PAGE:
By giving these gifts to your child, you are building their self-esteem while still supplying the support they need without the blame. The biggest problem with ADHD is that the low dopamine level in the brain makes it very difficult to get things done that are boring, difficult or confusing (ie.homework). Kids don’t have the push to just get through it…they need your help.

If you feel that you are too close to the situation and can’t provide your child with the unemotional support or strategies they need and would like to learn how to best support your child then contact us about our “Parenting your Child with ADHD” class or individual coaching services. We are here to help.

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Helping or Hurting? The Dilemma of Enabling vs. Empowering

groupphotoWe all want our children to grow up to be responsible, successful members of society. Isn’t that what you want for your child? So we “help” them at every turn so that they can make it to school on time, complete their homework perfectly, and get good grades. But are you really helping or are you hurting them?

Let me explain. If your child or teen has ADHD/ADD then you know that they struggle with routines, focus and remembering what they need to do as well as, doing what they know they need to do. You may feel that if you don’t remind your teen then they would never get out the door in the morning or finish their homework. And you may be right. However, providing them with the information they need before they have had time to consider what comes next does not help them develop the necessary skills to become independent instead it makes them dependent.

Think about these questions:

  1. Are you helping your son or daughter create a routine to get out the door (with everything they need) or are you telling them what to do each day? (Ex. get your shoes on, did you brush your teeth, do you have your homework? And on and on.)
  2. Are you empathizing and really trying to understand what they are feeling or are you just trying to solve their problem by telling them what they “should” do?
  3. Are you checking their homework and making them correct it so that the teacher doesn’t know that they are struggling with it?
  4. Are you reminding them of everything they have to do so that they don’t have to remember on their own?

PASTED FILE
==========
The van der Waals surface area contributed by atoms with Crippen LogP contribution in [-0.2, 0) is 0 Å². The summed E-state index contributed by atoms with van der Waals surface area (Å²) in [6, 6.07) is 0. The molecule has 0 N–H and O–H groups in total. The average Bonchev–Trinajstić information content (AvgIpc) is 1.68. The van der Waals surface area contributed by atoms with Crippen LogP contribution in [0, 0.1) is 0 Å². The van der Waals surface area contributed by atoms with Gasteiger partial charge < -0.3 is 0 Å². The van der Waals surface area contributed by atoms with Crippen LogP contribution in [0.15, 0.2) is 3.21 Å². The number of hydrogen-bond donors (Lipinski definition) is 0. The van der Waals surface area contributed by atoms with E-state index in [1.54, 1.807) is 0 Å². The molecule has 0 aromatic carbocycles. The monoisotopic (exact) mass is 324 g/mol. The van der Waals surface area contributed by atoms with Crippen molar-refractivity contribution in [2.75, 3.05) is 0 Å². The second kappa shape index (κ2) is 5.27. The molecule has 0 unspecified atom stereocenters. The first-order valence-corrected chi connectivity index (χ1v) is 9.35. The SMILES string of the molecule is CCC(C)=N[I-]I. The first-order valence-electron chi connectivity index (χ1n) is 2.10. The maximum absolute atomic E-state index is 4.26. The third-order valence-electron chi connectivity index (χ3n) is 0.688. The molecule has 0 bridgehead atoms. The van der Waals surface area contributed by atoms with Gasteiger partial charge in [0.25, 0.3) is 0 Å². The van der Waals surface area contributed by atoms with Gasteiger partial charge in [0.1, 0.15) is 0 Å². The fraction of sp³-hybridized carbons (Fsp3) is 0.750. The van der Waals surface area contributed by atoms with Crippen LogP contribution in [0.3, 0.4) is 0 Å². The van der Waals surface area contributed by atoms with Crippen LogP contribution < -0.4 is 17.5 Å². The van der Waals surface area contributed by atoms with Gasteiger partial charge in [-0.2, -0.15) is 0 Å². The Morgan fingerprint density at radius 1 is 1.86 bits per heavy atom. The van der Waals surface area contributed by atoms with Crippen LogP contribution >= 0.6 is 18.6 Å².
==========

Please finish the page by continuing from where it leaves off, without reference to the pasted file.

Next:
5. Are you waking them up in the morning?

If you answered “yes” to even one of these questions, please keep reading because although you may think you are helping your children, in reality you are not. When you take away your child’s opportunity to problem solve by either telling them what they should do, or by doing it for them, not only do you handicap them from learning the skills but you are chipping away at their self-esteem and self-confidence and fostering their dependence rather than independence.

For those with ADHD, learning routines and habits can take a bit longer than it does for those without ADHD. So it is important to start building the skills early so that by the time they get to high school, you have done your job and your teen is pretty independent. You want to feel confident that they can make it on their own at college. On the other hand, if you wait until they are a senior to start “letting go” and just drop the support you have been providing all along, they may not have the skills they need to succeed in college.

So, how can you empower them instead?

  1. Work on one thing at a time. Together decide what it will be. Empower your teen to come up with their own solutions just be sure to include how they want you to “support” them in this new process.
  2. Instead of saying you “should”…..try asking questions that lead to your teen figuring out their own solutions. Ex. “What do you think you could do to figure that out?” “How can you prevent that from happening again?”
  3. Learn about Executive Function skills so that you and your teen can better pinpoint which skill is weak. Is it getting started on things (task initiation), remembering (working memory) or finishing things (task completion) etc.? Weaknesses can occur in several executive functions but often there are EFs that are strengths as well. What looks like several areas of weakness could be the same EF showing up in a different context. How can you use the strengths to help compensate for the weaknesses?
  4. Change comes from within but here are three questions to ask that can help. Can the environment be changed to better accommodate for the weakness? Can the task be broken down into more manageable steps so that it is not so overwhelming? Does there need to be a system or a routine created to assist in solving this?
  5. Lastly, consider whether or not you are too close to the situation to really be able to help, or if you are finding it difficult to remain nonjudgmental then it may be time to find an Executive function coach or counselor to work with your teen. An EF coach will work with your teen to identify those weak EFs and together they will develop a plan/strategy to strengthen them and the coach will hold your teen accountable for taking action on that plan and meeting the goals that are set.

Jodi Sleeper-Triplett said this in her book Empowering Youth with ADHD:

…empowerment is about much more than helping the young person with ADHD accomplish goals: It’s about helping the young person identify strengths and resources; practice thinking about how to solve problems and meet goals; build skills; develop a positive self-image; and ultimately, lay a foundation for long-term success in the days, months and years to come. (p35)

And who doesn’t want that for their teen?

Our new summer classes teach the Executive function thinking skills your teen needs to become more independent. Click here for more info.